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  • Author or Editor: Susan E. Wijffels x
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Jaclyn N. Brown, J. Stuart Godfrey, and Susan E. Wijffels

Abstract

In a numerical model of the equatorial Pacific Ocean, the ∼20-day period tropical instability waves, excited in the eastern half of the domain, are found to damp the strong zonal mean currents. The waves generate large, nonlinear, advection terms in the momentum balance, change the vorticity balance, and thus modulate the low-frequency state. The authors explore whether the effect of tropical instability waves on the background flow can instead be adequately parameterized by a constant-coefficient Laplacian friction scheme. On annual mean, a Laplacian friction coefficient that varies in space is required, for the coefficient is twice as large along the equator and a few degrees more to the north than elsewhere. In addition, wave activity varies in time. During active phases, such as the second half of the year and during La Niñas, the activity increases, which would require the Laplacian coefficient of friction to be at least twice as strong as during the inactive phases. Thus, a more sophisticated damping parameterization than simple Laplacian friction is required in ocean models that do not explicitly resolve tropical instability waves.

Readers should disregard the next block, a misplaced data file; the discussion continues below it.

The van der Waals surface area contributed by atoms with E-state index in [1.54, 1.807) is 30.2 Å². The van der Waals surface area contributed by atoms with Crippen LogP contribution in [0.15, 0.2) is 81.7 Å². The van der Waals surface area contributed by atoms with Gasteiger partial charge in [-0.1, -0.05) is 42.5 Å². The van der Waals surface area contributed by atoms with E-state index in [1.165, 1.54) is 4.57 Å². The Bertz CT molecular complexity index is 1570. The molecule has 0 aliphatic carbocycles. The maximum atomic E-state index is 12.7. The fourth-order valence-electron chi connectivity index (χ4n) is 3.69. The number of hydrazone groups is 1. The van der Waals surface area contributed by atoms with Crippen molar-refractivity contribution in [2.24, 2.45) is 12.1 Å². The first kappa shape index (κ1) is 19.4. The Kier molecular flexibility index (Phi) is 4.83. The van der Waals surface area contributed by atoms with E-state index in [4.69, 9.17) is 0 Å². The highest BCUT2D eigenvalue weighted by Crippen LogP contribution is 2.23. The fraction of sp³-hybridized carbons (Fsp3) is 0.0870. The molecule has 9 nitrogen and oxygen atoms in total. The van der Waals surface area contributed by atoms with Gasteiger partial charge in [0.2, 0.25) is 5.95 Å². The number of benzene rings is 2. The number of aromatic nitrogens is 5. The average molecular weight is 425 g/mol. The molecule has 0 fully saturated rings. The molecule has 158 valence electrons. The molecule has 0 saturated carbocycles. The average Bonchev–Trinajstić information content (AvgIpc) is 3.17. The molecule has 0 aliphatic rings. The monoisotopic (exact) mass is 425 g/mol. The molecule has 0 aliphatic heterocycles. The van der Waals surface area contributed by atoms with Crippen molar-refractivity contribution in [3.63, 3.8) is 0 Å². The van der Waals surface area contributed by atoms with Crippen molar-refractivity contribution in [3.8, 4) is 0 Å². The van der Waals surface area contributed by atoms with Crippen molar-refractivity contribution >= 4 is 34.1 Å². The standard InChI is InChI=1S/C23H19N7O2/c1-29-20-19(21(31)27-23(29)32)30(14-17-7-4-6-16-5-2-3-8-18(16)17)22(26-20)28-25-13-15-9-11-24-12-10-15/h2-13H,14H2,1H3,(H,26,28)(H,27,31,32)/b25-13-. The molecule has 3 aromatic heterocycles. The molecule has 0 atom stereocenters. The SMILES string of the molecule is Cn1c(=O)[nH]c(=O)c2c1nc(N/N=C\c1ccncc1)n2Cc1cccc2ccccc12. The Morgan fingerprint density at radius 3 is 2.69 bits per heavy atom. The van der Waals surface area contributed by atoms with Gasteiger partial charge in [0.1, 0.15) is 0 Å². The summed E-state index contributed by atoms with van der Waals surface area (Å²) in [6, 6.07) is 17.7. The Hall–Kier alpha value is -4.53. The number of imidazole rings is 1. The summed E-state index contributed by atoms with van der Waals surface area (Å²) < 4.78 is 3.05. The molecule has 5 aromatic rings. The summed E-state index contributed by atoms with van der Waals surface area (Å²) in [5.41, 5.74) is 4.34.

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Susan E. Wijffels, Gary Meyers, and J. Stuart Godfrey

Abstract